With Self-Checkout, Impulse Buys at Checkout Drop

Author:
Publish date:
Social count:
0

Shoppers spent almost $111 billion at self-checkout lanes in 2005, an increase of 35 percent from the previous year, Franklin, Tennessee-based IHL Consulting Group reported in July. But self-checkout lanes appear to be responsible for a reduction in impulse purchases of items displayed near the checkout lanes. According to IHL's survey of 533 consumers last summer, women's impulse purchases dropped 50 percent when using a self-checkout aisle, compared with a 28 percent decrease for men. Ninety-four percent of respondents to the survey said they would eventually use self-checkouts, even those who responded that they don't like them.

"Many self-checkout lines don't have impulse product racks," IHL President Greg Busek said in an interview with the Boston Patriot Ledger newspaper. "If the impulse item guys working with retailers can create more innovative displays, they can recapture a lot of those sales they're losing." Other self-checkout conclusions from the IHL report include a total self-checkout spending increase to $110.9 billion in 2005 (most industry projections estimate that self-checkout is likely to be worth $1.2 trillion by 2009), and that 18 percent of self-checkout users use self-checkout "all the time" when it is available. (Almost one-third of consumers will only use self-checkout when there is a long line of customers at a traditional staffed lane, the report said.) The average self-checkout transaction is $32.85.

Self-checkout kiosks are generally sold in groups of four at a cost of approximately $80,000. According to NCR Self- Service, it can take retailers 12 to 18 months to recover those costs. Self-checkouts typically replace three employees, whose positions can be eliminated or reassigned elsewhere in stores. Despite the projected cost savings, some major retailers such as Target have resisted replacing cashiers self-checkout.

Related

Image placeholder title

The "Other Shoe" Has Dropped

In the first quarter 2008 edition of PRI Quarterly Retail Analytics, we advanced two key positions, to wit: that the US economy entered into a recession in October-November of 2007; and that the ensuing recession would not be very deep or very long. We believe that most economists are, in a sense, like politicians. That is, neither is held to atone for their past mistakes. At PRI, we have no such luxury. Regarding our former position, we maintain our stance that the US is in a recession, despite the fact that the current business cycle may not fit that classical definition. Better than expected, yet still weak, first quarter Gross Domestic Product rose 0.6 percent on an annual basis (versus an annual rate of 2.2 percent in 2007, 2.9 percent in 2006, and 3.1 percent in 2005). The personal spending portion of GDP rose 1.0 percent in the quarter, the weakest quarterly increase since 2001. Simply, it cannot be rationally said that the US economy is healthy.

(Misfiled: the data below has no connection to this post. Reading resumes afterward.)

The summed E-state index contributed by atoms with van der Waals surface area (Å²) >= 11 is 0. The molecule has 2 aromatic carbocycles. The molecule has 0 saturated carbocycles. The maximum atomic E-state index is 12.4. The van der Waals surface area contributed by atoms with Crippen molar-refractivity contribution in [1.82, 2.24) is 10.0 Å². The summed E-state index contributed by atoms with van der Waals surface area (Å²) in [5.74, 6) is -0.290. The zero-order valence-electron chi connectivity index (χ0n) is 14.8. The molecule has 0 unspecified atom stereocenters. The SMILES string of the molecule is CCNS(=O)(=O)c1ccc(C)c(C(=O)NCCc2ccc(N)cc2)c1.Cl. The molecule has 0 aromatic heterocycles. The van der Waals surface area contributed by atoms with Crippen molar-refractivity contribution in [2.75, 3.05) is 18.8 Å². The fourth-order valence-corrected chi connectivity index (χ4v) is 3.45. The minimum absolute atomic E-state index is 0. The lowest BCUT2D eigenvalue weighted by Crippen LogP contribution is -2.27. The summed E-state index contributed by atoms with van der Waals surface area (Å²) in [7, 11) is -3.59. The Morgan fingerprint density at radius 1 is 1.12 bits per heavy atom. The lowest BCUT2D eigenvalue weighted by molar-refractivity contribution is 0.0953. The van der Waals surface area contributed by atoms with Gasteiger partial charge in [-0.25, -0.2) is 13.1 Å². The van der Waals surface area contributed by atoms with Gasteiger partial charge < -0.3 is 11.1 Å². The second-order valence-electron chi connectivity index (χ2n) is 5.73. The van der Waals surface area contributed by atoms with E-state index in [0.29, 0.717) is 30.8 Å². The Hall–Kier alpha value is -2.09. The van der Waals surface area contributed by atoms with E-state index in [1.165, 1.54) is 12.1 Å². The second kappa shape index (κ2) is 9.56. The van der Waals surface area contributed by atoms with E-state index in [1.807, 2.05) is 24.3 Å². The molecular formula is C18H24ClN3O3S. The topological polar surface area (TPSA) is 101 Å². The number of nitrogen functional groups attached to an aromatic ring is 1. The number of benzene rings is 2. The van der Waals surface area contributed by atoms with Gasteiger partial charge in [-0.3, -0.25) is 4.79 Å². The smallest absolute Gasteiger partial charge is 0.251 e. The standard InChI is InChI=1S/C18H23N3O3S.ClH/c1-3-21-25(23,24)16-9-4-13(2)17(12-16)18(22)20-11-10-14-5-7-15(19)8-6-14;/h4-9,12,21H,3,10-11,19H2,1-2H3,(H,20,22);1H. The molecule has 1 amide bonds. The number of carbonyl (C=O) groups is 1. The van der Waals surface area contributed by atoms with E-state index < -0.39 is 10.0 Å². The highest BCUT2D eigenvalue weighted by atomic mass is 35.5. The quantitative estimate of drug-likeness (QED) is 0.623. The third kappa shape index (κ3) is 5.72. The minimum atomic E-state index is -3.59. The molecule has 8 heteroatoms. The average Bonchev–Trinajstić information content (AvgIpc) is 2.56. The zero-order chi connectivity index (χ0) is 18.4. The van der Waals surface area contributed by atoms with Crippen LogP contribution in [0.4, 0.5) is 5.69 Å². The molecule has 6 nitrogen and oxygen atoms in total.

L-ACOUSTICS Spotlights Self-Powered P Series

L-ACOUSTICS is introducing its new self-powered P Series two-way loudspeaker enclosures. Currently comprised of the 108P and 112P, the new models combine the significant advantages of L-ACOUSTICS' proven coaxial point source technology with the convenience of self-powered performance and power of digital signal processing.

Tripp Lite Releases Self-Contained Portable Air Conditioning Unit

Tripp Lite's SRCOOL12K is a next-generation air conditioner designed for supplemental area cooling, emergency cooling and off-hour cooling applications. The SRCOOL12K uses environmentally friendly R410a refridgerant, which complies with EPA standards for 2010 and beyond, and is accepted worldwide. It contains zero, oz